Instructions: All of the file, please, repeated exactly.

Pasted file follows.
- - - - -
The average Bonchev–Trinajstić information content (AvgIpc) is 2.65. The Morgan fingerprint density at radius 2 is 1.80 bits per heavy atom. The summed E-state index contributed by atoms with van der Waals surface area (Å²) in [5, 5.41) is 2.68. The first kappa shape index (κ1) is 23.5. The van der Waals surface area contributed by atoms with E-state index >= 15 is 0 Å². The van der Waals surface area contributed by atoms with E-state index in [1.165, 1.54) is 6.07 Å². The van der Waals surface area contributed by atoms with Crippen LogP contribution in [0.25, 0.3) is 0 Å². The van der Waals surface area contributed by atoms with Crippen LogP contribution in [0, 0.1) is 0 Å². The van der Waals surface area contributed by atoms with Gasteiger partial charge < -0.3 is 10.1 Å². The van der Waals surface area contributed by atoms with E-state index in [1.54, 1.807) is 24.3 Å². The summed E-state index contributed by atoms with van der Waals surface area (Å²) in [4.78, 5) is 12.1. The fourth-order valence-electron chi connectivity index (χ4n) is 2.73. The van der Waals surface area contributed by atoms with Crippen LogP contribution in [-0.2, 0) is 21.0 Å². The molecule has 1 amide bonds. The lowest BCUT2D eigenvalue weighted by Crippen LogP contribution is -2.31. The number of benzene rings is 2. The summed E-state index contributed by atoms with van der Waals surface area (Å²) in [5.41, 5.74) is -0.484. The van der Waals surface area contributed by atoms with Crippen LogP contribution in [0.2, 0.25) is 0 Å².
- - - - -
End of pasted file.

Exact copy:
The average Bonchev–Trinajstić information content (AvgIpc) is 2.65. The Morgan fingerprint density at radius 2 is 1.80 bits per heavy atom. The summed E-state index contributed by atoms with van der Waals surface area (Å²) in [5, 5.41) is 2.68. The first kappa shape index (κ1) is 23.5. The van der Waals surface area contributed by atoms with E-state index >= 15 is 0 Å². The van der Waals surface area contributed by atoms with E-state index in [1.165, 1.54) is 6.07 Å². The van der Waals surface area contributed by atoms with Crippen LogP contribution in [0.25, 0.3) is 0 Å². The van der Waals surface area contributed by atoms with Crippen LogP contribution in [0, 0.1) is 0 Å². The van der Waals surface area contributed by atoms with Gasteiger partial charge < -0.3 is 10.1 Å². The van der Waals surface area contributed by atoms with E-state index in [1.54, 1.807) is 24.3 Å². The summed E-state index contributed by atoms with van der Waals surface area (Å²) in [4.78, 5) is 12.1. The fourth-order valence-electron chi connectivity index (χ4n) is 2.73. The van der Waals surface area contributed by atoms with Crippen LogP contribution in [-0.2, 0) is 21.0 Å². The molecule has 1 amide bonds. The lowest BCUT2D eigenvalue weighted by Crippen LogP contribution is -2.31. The number of benzene rings is 2. The summed E-state index contributed by atoms with van der Waals surface area (Å²) in [5.41, 5.74) is -0.484. The van der Waals surface area contributed by atoms with Crippen LogP contribution in [0.2, 0.25) is 0 Å².